In some areas across the United States and Canada, communities have begun to reopen after months of quarantine during the COVID-19 pandemic. After scrambling to provide online worship services and other socially-distanced ministry, church leaders are now mapping out plans to reopen in-person services in accordance with regional guidelines. This process requires every bit of ingenuity that taking services online had done in the first place. At this new crossroads, what opportunities for outreach do churches have in our communities?
Transitions offer opportunity for outreach
Shelter in place orders came quickly with little warning. Church leaders rose to this transitional moment by figuring out in just a few days how to implement remote worship services and communicate these plans effectively to their congregations. For most, this felt like a shift into survival mode; but from what we’ve observed at Church Juice, many churches recognized an opportunity for outreach in the transition and responded to it. People were afraid; people lost their jobs; people worried about food and other necessities (anybody got some TP?); and people felt upset by the cacophony of conflicting information. The front doors of churches may have been closed, but their social media and websites opened portals for churches to offer comfort to the people of our communities.
Reopening will be no less stressful or confusing for people in most places. Much of the fallout of the pandemic will persist for some time and lead to new implications. Reopening is a transition packed with opportunities for churches to minister to their communities in the love of Jesus Christ. So, how do we reach out in this new phase?
Invite people into your community
First, we need to invite into our community those folks who found our churches during the COVID-19 crisis. The reopening process needs to have a specific plan for helping these new people feel at home when meeting in person for the first time. We need to clearly communicate that plan—right on the page people go to on the website to connect to remote services. A clear path for someone new needs to be laid out to allow a new person to plug into whatever transitional steps the church is taking in the reopening process.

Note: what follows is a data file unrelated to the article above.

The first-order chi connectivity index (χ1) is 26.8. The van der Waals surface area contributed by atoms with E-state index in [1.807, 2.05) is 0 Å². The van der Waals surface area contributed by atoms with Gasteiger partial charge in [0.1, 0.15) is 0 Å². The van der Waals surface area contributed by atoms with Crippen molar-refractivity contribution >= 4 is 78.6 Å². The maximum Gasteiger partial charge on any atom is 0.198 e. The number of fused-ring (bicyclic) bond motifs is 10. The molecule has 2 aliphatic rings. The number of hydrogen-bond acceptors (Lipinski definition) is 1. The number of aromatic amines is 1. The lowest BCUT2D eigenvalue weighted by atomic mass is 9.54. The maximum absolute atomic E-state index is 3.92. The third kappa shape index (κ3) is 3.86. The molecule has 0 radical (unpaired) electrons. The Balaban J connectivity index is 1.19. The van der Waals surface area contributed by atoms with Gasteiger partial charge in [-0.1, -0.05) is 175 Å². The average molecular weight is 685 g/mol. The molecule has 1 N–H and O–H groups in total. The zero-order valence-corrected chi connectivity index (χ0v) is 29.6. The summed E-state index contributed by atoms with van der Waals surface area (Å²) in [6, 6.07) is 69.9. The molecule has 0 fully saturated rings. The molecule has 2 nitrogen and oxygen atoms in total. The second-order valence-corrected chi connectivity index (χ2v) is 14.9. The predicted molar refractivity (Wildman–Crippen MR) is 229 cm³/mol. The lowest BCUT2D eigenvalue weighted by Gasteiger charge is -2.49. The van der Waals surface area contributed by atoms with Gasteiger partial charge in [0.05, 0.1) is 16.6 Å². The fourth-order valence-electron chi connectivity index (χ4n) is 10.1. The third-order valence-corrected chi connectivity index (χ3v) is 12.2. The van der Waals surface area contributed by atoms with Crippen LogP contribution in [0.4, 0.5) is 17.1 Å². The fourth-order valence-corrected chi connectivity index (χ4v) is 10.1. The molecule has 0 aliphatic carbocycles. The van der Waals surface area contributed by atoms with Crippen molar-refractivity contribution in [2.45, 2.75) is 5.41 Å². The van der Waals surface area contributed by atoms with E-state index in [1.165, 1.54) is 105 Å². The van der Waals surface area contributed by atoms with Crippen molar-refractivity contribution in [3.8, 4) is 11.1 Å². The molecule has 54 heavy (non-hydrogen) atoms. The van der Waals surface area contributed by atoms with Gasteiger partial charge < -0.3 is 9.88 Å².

Here’s an example. Churches in my area (the suburbs of Chicago) are trying to work out ways to re-engage in-person ministry. Ideas on the table include small groups of 10 or less meeting in homes, for those who would be comfortable doing that, connected via Zoom to other small groups and the church’s live stream worship service. How do we invite new people into a transitional model like that? The path must begin at a point new folks are most familiar with, most likely the webpage from which the remote service launches. Here would need to be an invitation and means of opting in; perhaps an online registration form that either lets them pick a group to join or lets them provide information for a leader to reach out to them. Then, they’d need to receive clear information on how to connect with that group: Who is the leader? Where will they meet? When? What safety precautions are being taken? All of this information needs to be in terms anyone can understand—a new person probably has no inside information about your congregation.
Next, in any reopening process we’re considering, we need to continue to make our services and ministries available to those who haven’t met us yet. Do this by keeping the website up to date, posting news, and offering an easy to find path for a first time visitor tailored to the current climate. Social media comes in handy here too. Create content designed for first time visitors and make it available via social media. The best way to do this is for content to address the needs people in your community are experiencing. These kinds of posts invite people into the life of your church by talking to them about what they are experiencing now.
The COVID-19 pandemic initiated a huge transition that few churches saw coming. However, lots of churches rose to the challenge: they took services remote and sought ways to serve their communities by meeting their needs in difficult and stressful times. Now churches are at least beginning to think about a move toward reopening. This is yet another transition, but this time we can see it coming, and position our communications and marketing for our churches to minister to a new series of challenges and make a smooth path for people to join us as we reopen.